May is Women’s History month, so I wanted to get at least one post out with great books about great women. There really are so many to choose from that it can be hard, but the amazing thing is that people are putting out spectacular nonfiction picture books that are a great way to get young readers excited about making a difference in the world, following their dreams, and understanding that there are so many different talents out there.
There are times when books and history or social studies lessons go hand in hand. Refugee is one such book. This should be on required reading lists for middle graders, and adults might learn a thing or two from it as well.
I first heard of Refugee as it was coming out last summer and pre-ordered a copy (side note – it really helps authors when you pre-order their books for a wide variety of reasons). We became big Alan Gratz fans with The League of Seven series and have enjoyed his works. More recently, I heard an interview with Alan Gratz on the Kit Lit Drink Night Podcast. In it, Gratz talked about how he had originally planned to write a book about the Holocaust but wound up writing about refugee situations in 3 distinct time periods. I finally managed to read the book and all I can say is wow. Just wow.
If you haven’t already heard about the book, here is the basic rundown from the jacket:
Three different kids. One mission in common: ESCAPE. Continue reading →
Renato loved his home in Florence, Italy.
He loved the people there. And the food there.
But he especially loved the art there.
It was everywhere.
This is how Barbara DiLorenzo begins her beautiful book, Renato and the Lion. Through beautiful watercolor images, DiLorenzo brings Florence, Italy to life. This gorgeous book sends us back to Florence during World War II, seen through the eyes of young Renato, who not only loves his homes, but especially loves the art work found throughout the magnificent city.
Renato’s father works at an art museum. As soldiers start to take over the city, men like Renato’s father encase famous sculptures in brick to protect them from damage. Renato’s favorite sculpture is a lion in the Piazza della Signoria who he desperately wants to protect. The lion weaves into Renato’s dreams and in the end, he does manage to help save the sculpture. Continue reading →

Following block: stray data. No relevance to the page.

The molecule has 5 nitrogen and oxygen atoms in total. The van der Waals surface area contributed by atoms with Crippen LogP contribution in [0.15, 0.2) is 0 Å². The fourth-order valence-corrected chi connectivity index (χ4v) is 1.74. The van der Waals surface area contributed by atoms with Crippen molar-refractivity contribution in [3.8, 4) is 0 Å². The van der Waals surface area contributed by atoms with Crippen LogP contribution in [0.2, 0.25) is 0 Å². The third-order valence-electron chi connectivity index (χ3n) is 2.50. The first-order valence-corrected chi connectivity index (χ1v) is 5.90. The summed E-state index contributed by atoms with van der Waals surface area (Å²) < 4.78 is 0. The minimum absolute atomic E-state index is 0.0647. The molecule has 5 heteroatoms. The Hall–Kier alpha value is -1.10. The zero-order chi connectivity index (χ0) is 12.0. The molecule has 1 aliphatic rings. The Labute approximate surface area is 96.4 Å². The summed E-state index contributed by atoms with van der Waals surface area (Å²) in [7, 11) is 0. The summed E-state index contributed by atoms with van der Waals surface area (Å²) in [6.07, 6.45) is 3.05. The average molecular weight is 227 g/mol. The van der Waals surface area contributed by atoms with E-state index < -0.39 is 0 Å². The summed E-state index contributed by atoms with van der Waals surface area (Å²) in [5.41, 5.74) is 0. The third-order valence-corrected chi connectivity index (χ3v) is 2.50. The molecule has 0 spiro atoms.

Thanks to the @kidlitexchange network for the free review copy of his book – all opinions are my own.
I have found that I really enjoy reading middle-grade historical fiction. They are an amazing way to learn about periods in history from a completely different perspective. Of course, I realize that you have to take the information with a grain of salt, but they encourage readers to ponder aspects of history and potentially do additional research themselves.
Recently I was given the opportunity to review My Brigadista Year, by Katherine Paterson, thanks to the Kid Lit Exchange. This book tells of an “army” of volunteer teachers who were called upon to end illiteracy in Cuba shortly after Fidel Castro came to power. The book itself takes place between March and December of 1961 as we follow young Lora on a life-changing journey.
Lora is a thirteen year old girl inspired by the posters put up at her school that called for young men and women to join an army of teachers. She has never been outside of Havana and her family doesn’t want her to participate, but she is determined. Continue reading →
So starts the comical book “Sticks ‘N’ Stone ‘N’ Dinosaur Bones” written by Ted Enik and illustrated by G.F. Newland. This unusual book looks at the actual Bone Wars that took place in the late 1800s between O. Charles Marsh and Edward D. Cope.
I had no idea that there was such a competitive nature between paleontologists, but apparently it was quite a big deal. With a hats off to Dr. Seuss, Enik tells the story of how these men used any means necessary to have the biggest discoveries in finding dinosaur fossils and even resorted to crime and outright lies.
I would have loved to see more talked about the actual dinosaurs and discoveries they found, but this book was about the ridiculous desire to one-up the other. The two men got so caught up in their desire to be famous that they forgot about the science of what they were supposed to be doing. As a media student, it quickly reminded me of yellow journalism, and my husband pointed out that it was fake news.
This book is a must for the dinosaur lover and a great read-aloud. I could definitely see how this would get a classroom of kids talking about fact and fiction, competition, and the importance of fair play.